(13 September 2013) – Sweden, Germany, Ireland and Luxembourg are the EU Member States getting the most out of innovation, according to a new indicator proposed by the European Commission.
The “Indicator of Innovation Output” measures the extent to which ideas from innovative sectors are able to reach the market, providing better jobs and making Europe more competitive. The indicator was developed at the request of EU leaders to benchmark national innovation policies, and shows that significant differences remain between EU countries.
The top performers in the EU owe their ranking to doing well on several or all of the following factors: an economy with a high share of knowledge-intensive sectors, fast-growing innovative firms, high levels of patenting and competitive exports.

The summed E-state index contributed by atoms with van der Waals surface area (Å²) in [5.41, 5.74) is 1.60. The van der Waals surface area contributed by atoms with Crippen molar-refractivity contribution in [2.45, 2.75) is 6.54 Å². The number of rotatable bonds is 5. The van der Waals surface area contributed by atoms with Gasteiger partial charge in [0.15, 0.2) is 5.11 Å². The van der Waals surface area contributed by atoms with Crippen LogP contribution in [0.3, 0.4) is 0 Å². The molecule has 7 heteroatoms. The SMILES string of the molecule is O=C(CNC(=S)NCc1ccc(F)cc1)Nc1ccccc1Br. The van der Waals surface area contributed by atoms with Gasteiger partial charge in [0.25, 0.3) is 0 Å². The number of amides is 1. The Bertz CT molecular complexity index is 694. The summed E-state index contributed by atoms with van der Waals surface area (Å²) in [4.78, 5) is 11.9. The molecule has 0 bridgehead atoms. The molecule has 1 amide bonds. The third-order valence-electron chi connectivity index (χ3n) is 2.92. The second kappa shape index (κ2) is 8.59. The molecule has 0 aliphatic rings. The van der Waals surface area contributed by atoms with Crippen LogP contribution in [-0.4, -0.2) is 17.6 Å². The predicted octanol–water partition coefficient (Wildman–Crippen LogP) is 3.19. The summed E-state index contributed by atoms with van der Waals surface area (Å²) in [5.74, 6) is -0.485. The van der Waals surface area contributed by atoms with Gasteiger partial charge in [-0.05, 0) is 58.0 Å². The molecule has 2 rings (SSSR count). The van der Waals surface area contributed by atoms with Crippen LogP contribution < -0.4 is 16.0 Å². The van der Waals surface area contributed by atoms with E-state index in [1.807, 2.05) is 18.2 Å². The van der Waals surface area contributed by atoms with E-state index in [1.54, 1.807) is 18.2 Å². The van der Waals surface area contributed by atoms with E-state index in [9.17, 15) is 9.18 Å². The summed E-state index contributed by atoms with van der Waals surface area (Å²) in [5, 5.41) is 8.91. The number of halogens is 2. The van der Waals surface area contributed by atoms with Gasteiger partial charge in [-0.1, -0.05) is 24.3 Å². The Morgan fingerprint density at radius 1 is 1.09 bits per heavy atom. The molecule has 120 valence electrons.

The novelty of the proposed indicator is that it focuses on innovation output. Innovation output is wide-ranging and differs from sector to sector. The proposed indicator is based on four components chosen for their policy relevance:
- Technological innovation as measured by patents.
- Employment in knowledge-intensive activities as a percentage of total employment.
- Competitiveness of knowledge-intensive goods and services. This is based on both the contribution of the trade balance of high-tech and medium-tech products to the total trade balance, and knowledge-intensive services as a share of the total services exports.
- Employment in fast-growing firms of innovative sectors.